The biggest festivity of the indigenous people of Moxos
Every year, for the past three centuries, in the remote town of San Ignacio de Moxos (located in the department of Beni in Bolivia) the Moxos’ indigenous council gather to organize the celebration of their famous Ichapekene Piesta Inasianuana. An event that dates back to 1689–the very year the town was founded but it roots can be traced back to a time before the arrival of Europeans to the American continent.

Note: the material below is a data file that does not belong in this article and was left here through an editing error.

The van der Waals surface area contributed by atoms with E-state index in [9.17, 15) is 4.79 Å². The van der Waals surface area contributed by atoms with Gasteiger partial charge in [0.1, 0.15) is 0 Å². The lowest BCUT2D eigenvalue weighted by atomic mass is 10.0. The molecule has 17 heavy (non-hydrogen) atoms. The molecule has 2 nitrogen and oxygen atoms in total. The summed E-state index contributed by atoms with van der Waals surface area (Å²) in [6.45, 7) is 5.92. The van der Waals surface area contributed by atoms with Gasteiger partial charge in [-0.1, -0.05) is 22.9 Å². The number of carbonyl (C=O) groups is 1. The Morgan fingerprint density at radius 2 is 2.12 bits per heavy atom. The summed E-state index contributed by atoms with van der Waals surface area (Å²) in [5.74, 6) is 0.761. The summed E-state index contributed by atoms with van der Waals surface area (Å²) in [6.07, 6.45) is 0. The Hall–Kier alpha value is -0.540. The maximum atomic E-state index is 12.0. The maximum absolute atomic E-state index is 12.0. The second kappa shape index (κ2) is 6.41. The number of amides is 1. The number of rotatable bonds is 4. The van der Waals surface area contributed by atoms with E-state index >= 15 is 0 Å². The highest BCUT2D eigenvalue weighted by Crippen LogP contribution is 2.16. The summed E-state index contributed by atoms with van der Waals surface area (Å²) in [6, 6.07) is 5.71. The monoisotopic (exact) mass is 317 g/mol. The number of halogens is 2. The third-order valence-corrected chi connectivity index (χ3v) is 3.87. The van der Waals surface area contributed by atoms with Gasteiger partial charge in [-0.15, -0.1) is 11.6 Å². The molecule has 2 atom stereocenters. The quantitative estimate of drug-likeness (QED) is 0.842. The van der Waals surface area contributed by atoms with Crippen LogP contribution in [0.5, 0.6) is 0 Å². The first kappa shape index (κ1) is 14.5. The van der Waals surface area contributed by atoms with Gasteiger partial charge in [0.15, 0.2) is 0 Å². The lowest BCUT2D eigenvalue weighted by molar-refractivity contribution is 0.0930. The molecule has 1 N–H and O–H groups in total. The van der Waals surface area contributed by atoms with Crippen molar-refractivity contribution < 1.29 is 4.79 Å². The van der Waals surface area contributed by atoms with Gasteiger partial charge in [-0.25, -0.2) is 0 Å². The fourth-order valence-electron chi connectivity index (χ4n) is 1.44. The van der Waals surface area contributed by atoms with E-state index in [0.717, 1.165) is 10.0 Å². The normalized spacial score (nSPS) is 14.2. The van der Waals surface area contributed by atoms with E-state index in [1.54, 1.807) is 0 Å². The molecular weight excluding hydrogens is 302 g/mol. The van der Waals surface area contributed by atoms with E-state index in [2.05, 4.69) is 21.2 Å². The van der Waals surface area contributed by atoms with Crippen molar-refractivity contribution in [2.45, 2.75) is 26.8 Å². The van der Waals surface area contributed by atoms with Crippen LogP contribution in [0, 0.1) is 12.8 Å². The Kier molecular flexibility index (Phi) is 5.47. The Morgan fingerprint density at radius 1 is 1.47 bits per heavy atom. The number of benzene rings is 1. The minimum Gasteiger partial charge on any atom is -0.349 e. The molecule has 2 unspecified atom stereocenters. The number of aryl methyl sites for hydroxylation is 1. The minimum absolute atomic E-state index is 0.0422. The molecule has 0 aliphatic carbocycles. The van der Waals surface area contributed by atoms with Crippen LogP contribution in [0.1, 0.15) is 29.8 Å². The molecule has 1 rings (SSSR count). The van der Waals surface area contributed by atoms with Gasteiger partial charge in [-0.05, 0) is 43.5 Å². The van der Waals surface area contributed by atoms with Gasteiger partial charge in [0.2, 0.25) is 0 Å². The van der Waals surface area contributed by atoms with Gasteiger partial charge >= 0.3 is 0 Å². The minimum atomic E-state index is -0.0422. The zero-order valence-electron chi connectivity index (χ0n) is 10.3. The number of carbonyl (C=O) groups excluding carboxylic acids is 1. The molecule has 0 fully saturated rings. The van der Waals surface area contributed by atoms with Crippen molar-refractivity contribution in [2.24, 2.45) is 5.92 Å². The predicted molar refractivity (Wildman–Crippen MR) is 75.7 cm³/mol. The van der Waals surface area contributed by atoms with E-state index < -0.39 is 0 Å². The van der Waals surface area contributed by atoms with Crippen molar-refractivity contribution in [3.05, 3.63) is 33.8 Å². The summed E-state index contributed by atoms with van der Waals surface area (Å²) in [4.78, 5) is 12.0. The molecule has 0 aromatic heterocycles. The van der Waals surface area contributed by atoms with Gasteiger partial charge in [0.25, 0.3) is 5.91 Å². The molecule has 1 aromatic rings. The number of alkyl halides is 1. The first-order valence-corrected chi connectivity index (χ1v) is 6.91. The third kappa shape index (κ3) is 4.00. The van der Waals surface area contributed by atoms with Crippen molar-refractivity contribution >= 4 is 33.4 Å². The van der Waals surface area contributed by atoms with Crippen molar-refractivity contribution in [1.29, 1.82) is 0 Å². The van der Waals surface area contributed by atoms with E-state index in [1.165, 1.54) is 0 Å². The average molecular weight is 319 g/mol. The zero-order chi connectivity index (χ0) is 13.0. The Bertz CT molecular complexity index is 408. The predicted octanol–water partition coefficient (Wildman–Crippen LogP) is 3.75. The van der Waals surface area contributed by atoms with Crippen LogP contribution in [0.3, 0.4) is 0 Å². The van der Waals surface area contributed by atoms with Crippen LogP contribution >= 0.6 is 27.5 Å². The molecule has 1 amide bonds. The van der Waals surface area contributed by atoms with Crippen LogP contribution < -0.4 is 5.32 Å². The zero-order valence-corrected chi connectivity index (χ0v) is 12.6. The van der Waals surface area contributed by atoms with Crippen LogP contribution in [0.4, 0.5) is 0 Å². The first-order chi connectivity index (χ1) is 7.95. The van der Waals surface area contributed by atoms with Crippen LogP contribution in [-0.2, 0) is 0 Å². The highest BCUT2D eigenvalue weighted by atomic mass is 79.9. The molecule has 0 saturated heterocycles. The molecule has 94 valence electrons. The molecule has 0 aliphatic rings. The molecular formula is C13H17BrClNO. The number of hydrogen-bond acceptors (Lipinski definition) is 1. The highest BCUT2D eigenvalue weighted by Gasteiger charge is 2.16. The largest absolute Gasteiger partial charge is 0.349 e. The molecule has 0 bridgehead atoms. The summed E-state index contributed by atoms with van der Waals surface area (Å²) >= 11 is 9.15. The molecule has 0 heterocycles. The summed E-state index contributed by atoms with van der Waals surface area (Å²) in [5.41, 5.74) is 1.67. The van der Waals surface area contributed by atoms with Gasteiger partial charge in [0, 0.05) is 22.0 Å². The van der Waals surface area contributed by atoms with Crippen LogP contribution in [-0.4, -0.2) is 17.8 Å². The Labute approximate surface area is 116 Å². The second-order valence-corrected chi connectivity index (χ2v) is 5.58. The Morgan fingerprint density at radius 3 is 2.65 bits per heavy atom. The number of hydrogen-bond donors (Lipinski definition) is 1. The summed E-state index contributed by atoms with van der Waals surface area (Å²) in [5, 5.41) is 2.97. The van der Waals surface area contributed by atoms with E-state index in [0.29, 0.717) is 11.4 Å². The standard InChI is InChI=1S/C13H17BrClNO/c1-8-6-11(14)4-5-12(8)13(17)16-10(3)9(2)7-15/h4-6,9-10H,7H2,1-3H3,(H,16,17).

Last month I had the pleasure to visit Guanajuato in Mexico; I stayed in a peculiar small town called San Miguel de Allende, I was there thanks to a course I took in college. The place was beautiful and the locals were charming. The place itself, the people, the weather, and the food was all very nice. The rich history and beauty of the place was stimulating. The cobble stone streets, the colorful colonial houses, and the Baroque ornaments everywhere were signs of the rich past, of a once affluent colonial town. Many houses had balconies with vine flowers hanging, doors knobs of forge iron.The folk art and galleries throughout the town was the other aspect of San Miguel that got me. Craftsmanship and art was everywhere. One of our many stops in our visit was La Aurora, a place that housed several other galleries. In La Aurora all the galleries had quality work that just amazed me. We also visited la Escuela de Bellas Artes (The school of fine arts), a major school of art in Mexico, this institution has a school in San Miguel, which was in a big colonial building that resembled an old monastery. I was glad to hear my school had some sort of partnership with them, and that in the future the school will be working with them more closely.